Does anyone have any intake on this that my help ease my mind? God bless.
    Last edited by po18guy; 04-24-2019 at 01:37 AM. Reason: Diagnosis update

  2. #2
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    Hello and welcome,
    No doubt you'd rather not have found this place, but it's a good place for information and support nonetheless.

    From what you write, I'd assume that the reason why the biopsy sample is "inconclusive" is because, due to the tumor location and to the symptoms it was causing, they "zapped" it to preserve your boyfriend's leg function before they had a chance to get a sample. Is that how it happened?

    I would also assume that the plan is now to treat it as DLBCL with a chemo regimen such as R-CHOP or R-EPOCH plus intrathecal methotrexate. This is not something to look forward to, of course, but many here have been through it, and your boyfriend being young, healthy and fit should help him get through this.

    You may want to make sure your oncologist is a hematologist, and if you can, consider going to a National Cancer Institute treatment center to put every chance on your side.

    Wishing you both all the courage and strength you need,

    PBL

  3. #3
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    Sorry that you and your BF had reason to seek out a forum like ours!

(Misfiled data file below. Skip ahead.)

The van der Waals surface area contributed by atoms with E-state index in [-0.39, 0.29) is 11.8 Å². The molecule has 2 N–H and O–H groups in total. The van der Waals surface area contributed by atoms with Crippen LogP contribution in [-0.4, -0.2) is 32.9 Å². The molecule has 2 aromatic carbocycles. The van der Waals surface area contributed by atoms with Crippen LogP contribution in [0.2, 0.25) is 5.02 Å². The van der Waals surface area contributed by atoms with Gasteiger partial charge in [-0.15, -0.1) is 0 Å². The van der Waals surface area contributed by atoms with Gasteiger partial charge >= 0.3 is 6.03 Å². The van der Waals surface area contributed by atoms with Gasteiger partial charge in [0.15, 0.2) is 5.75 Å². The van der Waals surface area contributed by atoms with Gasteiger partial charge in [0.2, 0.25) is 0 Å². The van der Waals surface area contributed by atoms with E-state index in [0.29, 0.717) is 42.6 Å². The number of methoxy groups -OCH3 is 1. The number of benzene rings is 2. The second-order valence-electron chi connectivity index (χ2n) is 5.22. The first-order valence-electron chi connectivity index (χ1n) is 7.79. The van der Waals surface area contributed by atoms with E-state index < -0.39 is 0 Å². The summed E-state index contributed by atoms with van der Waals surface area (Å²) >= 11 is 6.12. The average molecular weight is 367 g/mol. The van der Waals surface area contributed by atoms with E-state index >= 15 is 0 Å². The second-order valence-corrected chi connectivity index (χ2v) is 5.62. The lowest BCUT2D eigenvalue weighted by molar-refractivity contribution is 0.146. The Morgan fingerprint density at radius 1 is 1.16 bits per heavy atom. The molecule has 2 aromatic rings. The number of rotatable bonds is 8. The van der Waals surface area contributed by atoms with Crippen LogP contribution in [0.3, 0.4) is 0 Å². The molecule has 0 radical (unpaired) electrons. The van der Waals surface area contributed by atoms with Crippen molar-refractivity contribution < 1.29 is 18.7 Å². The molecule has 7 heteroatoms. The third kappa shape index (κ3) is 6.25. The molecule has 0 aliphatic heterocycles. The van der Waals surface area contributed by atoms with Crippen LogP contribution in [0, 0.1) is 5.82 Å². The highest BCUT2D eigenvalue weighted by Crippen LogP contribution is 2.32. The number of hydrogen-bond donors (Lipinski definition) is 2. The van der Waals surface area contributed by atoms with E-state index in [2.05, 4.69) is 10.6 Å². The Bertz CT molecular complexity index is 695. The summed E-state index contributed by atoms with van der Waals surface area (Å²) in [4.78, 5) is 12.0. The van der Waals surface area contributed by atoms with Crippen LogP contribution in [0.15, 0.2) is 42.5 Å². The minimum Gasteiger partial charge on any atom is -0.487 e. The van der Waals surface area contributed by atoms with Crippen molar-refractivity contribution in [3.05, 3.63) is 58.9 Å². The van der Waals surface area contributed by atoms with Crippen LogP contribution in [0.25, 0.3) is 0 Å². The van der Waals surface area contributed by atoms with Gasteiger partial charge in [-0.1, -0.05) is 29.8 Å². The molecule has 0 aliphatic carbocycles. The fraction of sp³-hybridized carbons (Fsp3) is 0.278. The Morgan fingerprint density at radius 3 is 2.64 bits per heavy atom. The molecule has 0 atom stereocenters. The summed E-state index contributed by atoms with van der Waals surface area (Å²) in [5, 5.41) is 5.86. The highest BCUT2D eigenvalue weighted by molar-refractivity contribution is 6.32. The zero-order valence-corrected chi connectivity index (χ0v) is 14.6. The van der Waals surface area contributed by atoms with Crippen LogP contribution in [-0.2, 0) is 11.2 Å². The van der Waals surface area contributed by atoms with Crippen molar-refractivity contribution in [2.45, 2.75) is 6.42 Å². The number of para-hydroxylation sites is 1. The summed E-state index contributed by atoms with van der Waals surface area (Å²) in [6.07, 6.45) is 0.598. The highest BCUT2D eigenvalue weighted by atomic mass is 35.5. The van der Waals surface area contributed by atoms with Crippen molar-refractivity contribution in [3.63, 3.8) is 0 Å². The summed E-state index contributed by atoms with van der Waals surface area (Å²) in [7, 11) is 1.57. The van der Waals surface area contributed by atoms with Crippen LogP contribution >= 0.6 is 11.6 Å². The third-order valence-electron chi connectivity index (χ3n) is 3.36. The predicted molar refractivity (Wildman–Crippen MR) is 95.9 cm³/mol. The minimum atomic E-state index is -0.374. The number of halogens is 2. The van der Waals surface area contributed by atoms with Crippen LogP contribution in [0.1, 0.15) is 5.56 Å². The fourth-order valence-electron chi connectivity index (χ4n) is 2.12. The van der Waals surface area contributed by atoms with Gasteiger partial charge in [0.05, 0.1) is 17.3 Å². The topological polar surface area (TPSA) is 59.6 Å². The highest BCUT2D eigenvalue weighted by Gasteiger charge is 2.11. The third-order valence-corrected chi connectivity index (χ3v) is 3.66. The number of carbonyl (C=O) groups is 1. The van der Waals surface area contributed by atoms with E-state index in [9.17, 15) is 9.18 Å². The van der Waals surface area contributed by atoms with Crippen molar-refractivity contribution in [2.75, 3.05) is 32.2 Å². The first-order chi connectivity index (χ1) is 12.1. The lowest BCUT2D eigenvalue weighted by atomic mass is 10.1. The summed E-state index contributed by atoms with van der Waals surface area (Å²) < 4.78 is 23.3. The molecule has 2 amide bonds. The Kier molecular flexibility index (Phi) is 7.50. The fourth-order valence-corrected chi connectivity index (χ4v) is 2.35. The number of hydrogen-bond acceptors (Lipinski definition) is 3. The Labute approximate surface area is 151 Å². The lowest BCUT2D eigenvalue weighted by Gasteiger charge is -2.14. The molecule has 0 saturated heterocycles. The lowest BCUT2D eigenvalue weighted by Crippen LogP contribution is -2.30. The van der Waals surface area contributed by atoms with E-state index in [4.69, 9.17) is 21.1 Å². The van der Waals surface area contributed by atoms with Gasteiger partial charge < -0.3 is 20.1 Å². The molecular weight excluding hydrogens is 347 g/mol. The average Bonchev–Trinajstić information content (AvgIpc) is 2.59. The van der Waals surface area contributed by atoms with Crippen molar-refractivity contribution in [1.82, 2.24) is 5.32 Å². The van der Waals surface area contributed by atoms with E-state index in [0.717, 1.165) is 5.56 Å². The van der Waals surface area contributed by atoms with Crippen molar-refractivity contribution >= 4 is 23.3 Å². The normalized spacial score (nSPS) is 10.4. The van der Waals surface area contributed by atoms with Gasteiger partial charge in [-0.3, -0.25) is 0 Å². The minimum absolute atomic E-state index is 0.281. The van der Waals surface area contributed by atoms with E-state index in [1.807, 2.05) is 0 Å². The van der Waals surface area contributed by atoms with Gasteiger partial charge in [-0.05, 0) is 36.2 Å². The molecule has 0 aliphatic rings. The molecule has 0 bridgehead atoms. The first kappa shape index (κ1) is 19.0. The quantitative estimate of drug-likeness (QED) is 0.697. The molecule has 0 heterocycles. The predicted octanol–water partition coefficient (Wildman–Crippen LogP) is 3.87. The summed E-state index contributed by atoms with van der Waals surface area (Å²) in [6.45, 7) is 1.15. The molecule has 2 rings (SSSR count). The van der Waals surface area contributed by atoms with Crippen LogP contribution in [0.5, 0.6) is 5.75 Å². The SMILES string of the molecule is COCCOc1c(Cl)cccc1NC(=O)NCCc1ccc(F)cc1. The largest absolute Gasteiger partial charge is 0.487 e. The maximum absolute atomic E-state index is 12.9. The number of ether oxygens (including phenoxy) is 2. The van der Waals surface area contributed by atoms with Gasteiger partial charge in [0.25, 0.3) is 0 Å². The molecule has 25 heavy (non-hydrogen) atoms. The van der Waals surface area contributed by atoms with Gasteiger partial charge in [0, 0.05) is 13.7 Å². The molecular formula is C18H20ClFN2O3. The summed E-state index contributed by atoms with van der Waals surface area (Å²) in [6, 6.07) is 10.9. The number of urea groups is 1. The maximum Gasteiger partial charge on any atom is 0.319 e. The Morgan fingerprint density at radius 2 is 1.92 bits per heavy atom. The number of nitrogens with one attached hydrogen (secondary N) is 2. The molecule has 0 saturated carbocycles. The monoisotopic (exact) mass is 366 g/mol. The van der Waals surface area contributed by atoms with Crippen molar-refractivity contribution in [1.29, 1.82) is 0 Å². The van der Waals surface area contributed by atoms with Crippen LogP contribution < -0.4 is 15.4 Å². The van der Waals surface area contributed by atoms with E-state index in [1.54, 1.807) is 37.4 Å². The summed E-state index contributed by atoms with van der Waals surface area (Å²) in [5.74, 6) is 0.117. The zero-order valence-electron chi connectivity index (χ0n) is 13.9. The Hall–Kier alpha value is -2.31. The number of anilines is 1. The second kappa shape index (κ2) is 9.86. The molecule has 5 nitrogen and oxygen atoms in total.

Lymphoma comes in many forms, but the most common is one called Diffuse Large B Cell Lymphoma or DLBCL. That is typically treated with the R-CHOP regimen, a combo of five drugs that are given as infusions in the schedule you described. DLBCL has a very high cure rate, particularly in young people - your boyfriend has a very high probability of being cured.

    The side effects of R-CHOP include mostly a feeling of fatigue and loss of energy. Try to stay active to the extent possible - go for walks, etc. Nausea is a possible side effect, which can be controlled, and constipation is another controllable effect (but not one to be ignored!).

    I would agree that the lack of a more precise diagnosis is due to the fact that the tumor was hit with radiation before a sample was taken. That would kill many cells and make it hard to identify the tumor pathology. And, although it is a bit unusual for lymphoma to show up in bone as the first and only site, in fact, lymphoma can and does show up anywhere.

    You might want to talk with your doctor about your boyfriend banking sperm for future use - if it is recommended or not. I don't think there are long term effects from chemo in that regard, but certainly in the short term there could be some. It's worth the discussion.
    DX - 5/2010 Grade 1, Stage 4 fNHL - w/spleen and 47% bone marrow involvement
    TX - 6/2010-12/2010: SWOG S0801- R-CHOP + Bexxar + Rituxan (4 yrs/quarterly)
    Restaged (post Bexxar) - PCR-Neg/NED :2/2011